STV also reported that from five polling stations in Moatize district, in the western province of Tete, Dhlakama was ahead with 797 votes. Nyusi was second with 772 votes, with 146 votes for Simango.
In neither Maringue nor Moatize were parliamentary results yet available.
The chairperson of a polling station at Domue, in Angonia district, in the western Mozambican province of Tete, has been arrested on suspicion of electoral fraud, reports the “Mozambican Political Process Bulletin”, published by the Association of European Parliamentarians for Africa (AWEPA), and the anti-corruption NGO CIP (Centre for Public Integrity)
The chairperson, named as Jeremias Atanasio, was found with ballot papers on his person, already marked in favour of the ruling Frelimo Party.
The Bulletin also reports that in Chidenguele, in the southern province of Gaza, “observers saw members of an unknown observer group pick up ballot papers from the main table (with the obvious agreement of the polling station staff) and put them into a slot under the booth where voters mark their ballot papers”.
The observer who spotted this found that these ballot papers were marked for Frelimo – he took photos of them which the Bulletin published. The Bulletin notes “the idea appears to be that when a Frelimo member who had been warned in advance went to that booth and marked and folded their ballot papers, they would take extra ballot papers from the slot, thus putting more than one paper in the ballot box”.
In Dondo, in the central province of Sofala, the bulletin says that a reporter from the weekly paper “Zambeze” was attacked and had his camera confiscated “after he took pictures showing polling station staff marking ballot papers for Frelimo and of a teacher putting the extra votes into the ballot boxes”.
CIP and several other civil society bodies issued a joint statement claiming that 'in Quelimane city four clandestine ballot boxes were found in a police car registration PRM 00313. Local people say that the ballot boxes were given to two people who left in cars with registrations ACU 173 MC e ADJ 481 MC'.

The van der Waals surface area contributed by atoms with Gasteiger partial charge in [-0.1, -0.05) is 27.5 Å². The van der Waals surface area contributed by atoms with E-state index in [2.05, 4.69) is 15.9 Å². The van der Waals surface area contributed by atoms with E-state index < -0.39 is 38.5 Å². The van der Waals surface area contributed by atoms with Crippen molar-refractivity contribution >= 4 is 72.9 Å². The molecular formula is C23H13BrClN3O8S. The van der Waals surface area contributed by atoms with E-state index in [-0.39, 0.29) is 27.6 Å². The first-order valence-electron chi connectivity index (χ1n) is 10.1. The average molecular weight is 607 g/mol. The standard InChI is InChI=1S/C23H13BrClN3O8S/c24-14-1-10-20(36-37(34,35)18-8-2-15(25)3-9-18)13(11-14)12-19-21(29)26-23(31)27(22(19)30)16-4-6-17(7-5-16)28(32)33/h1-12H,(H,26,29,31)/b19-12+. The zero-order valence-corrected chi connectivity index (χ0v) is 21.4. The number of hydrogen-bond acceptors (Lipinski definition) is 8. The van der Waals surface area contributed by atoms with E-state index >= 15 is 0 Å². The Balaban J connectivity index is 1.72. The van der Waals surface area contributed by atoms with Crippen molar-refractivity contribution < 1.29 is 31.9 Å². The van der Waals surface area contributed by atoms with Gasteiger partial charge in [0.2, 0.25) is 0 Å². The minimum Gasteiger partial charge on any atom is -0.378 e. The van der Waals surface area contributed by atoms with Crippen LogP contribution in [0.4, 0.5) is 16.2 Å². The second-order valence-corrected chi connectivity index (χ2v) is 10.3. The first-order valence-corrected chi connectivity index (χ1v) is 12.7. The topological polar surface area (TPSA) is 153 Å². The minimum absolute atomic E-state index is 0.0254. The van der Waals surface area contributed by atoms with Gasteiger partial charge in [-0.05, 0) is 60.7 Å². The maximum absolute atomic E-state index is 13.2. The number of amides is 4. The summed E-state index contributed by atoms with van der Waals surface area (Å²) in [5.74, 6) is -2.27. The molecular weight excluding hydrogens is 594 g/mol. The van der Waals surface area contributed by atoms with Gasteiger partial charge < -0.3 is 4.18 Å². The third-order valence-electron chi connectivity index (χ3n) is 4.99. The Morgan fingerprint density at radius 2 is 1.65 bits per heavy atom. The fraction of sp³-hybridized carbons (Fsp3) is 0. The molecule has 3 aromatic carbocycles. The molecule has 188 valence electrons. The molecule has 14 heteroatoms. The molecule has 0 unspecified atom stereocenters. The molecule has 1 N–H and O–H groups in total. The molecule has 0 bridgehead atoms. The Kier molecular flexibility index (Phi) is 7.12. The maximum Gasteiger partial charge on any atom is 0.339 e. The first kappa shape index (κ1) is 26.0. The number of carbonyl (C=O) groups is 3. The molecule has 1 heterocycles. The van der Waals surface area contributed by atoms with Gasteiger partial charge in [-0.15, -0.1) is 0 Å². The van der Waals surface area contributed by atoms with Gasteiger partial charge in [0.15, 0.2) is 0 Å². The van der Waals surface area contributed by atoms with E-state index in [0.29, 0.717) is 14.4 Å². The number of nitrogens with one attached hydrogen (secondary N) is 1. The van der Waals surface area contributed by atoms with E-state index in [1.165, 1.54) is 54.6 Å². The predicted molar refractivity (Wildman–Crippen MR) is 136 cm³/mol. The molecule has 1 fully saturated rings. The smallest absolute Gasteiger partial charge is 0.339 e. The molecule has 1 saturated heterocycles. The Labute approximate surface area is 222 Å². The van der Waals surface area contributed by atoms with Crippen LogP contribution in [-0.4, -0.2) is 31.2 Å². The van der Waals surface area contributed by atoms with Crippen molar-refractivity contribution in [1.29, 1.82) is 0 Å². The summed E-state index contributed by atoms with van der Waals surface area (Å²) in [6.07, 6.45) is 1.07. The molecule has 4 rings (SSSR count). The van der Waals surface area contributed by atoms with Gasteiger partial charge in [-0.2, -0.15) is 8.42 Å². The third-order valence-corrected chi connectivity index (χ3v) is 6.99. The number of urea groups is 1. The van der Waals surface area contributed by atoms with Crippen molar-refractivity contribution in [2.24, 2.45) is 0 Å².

But it is one thing to smuggle pre-marked ballot papers into a polling station and slip them into the ballot boxes, and quite another to introduce a whole new ballot box into a station. The ballot boxes are bulky, and they bear numbered seals. Switching a ballot box in the middle of voting could not be done without everyone in the polling station noticing, including staff members appointed by opposition parties.
The two main opposition parties, Renamo and the Mozambique Democratic Movement (MDM), have the right to appoint a staff member in every polling station, and can also send a poll monitor to watch over the voting.
For the fraud that these civil society bodies are suggesting to work there would have to be no opposition personnel present – which seems most unlikely in the MDM stronghold of Quelimane.
This is a condensed version of the AIM daily news service - for details contact email@example.com